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Abstract: SA-PO661

Investigating the Role of the Complement System in Paediatric Sickle Cell Disease

Session Information

Category: Glomerular Diseases

  • 1302 Glomerular Diseases: Immunology and Inflammation


  • Diatlov, Daniel, University of Toronto Institute of Medical Science, Toronto, Ontario, Canada
  • Bohorquez, Arlette, The Hospital for Sick Children Research Institute Cell Biology Program, Toronto, Ontario, Canada
  • Jackson, Melanie E., The Hospital for Sick Children Division of Haematology/Oncology, Toronto, Ontario, Canada
  • Cheong, Melina, The Hospital for Sick Children Division of Haematology/Oncology, Toronto, Ontario, Canada
  • Licht, Christoph, The Hospital for Sick Children Division of Nephrology, Toronto, Ontario, Canada

Sickle cell disease (SCD) is one of the most common hereditary red blood cell (RBC) disorders in the world, with an estimated 300,000 infants born with the disease annually. In SCD, a mutation in the gene for β-globin results in rigid sickled RBCs that can form blockages in the micro-vessels within organs, such as the kidney, leading to RBC lysis, endothelial cell (EC) damage, ischemia/reperfusion injury, and extremely painful vaso-occlusive crises (VOC). SCD can give rise to a variety of renal manifestations such as hyperfiltration, microalbuminuria, and AKI. Approximately 16-18% of overall mortality in patients with SCD is ascribed to kidney disease. The complement system – a critical part of the innate immune system - is involved in a myriad of kidney and vascular disorders, and emerging research points to the involvement of complement in SCD, potentially contributing to sickle cell nephropathy (Fig. 1A).


Paediatric patients with SCD (HbSS or HbS/β0) were enrolled during hospital admission with diagnosed VOC or acute chest crisis (ACS) not caused by infection. Patient serum was collected during hospital admission (crisis) and during follow-up (steady state). Complement activity was measured using the WIESLAB Complement System Screen (Svar Life Science). Immunofluorescence (IF) imaging was used to measure the deposition of C3b and C5b-9 on the surface of ECs exposed to patient serum.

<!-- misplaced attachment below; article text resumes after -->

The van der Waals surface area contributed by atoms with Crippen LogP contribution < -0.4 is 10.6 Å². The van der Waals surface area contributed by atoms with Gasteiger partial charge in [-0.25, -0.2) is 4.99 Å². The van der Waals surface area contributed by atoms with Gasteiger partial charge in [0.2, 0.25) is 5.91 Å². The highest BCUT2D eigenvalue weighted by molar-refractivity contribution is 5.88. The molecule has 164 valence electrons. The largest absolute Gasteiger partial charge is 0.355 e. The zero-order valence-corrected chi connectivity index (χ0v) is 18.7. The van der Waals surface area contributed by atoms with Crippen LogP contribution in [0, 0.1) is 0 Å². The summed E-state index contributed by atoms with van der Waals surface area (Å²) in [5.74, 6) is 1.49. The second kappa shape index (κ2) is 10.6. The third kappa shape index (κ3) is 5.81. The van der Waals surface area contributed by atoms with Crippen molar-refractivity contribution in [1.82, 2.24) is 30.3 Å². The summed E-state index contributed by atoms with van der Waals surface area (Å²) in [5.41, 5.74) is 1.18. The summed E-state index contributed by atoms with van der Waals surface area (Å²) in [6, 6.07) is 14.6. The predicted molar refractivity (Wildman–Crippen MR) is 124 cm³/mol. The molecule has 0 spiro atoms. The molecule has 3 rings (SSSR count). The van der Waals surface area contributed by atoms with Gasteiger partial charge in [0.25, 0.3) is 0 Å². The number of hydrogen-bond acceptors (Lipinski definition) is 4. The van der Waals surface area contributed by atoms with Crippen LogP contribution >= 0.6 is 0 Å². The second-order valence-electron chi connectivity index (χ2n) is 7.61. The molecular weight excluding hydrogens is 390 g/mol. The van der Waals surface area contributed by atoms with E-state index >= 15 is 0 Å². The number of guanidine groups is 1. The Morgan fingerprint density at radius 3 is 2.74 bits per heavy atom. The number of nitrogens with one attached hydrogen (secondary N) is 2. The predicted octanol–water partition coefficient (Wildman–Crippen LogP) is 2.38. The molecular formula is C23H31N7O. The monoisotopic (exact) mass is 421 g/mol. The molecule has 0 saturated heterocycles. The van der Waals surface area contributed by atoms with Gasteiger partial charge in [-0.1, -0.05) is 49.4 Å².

There is equal classical and alternative pathway activity during disease steady state and crisis, with an interesting trend showing elevated MBL pathway activity during crisis compared to steady state (Fig. 1B). IF assay data shows significantly elevated deposition of C3b and C5b-9 proteins on ECs when comparing crisis samples and healthy controls, with a trend suggesting a potential difference in complement deposition between steady state and crisis patients (Fig. 1C).


Our preliminary data shows complement is active in SCD, resulting in elevated C3b and C5b-9 deposition on ECs during SCD crisis. Future work will focus on further quantifying complement activity, and assessing the functional consequences of this on the surface of ECs.


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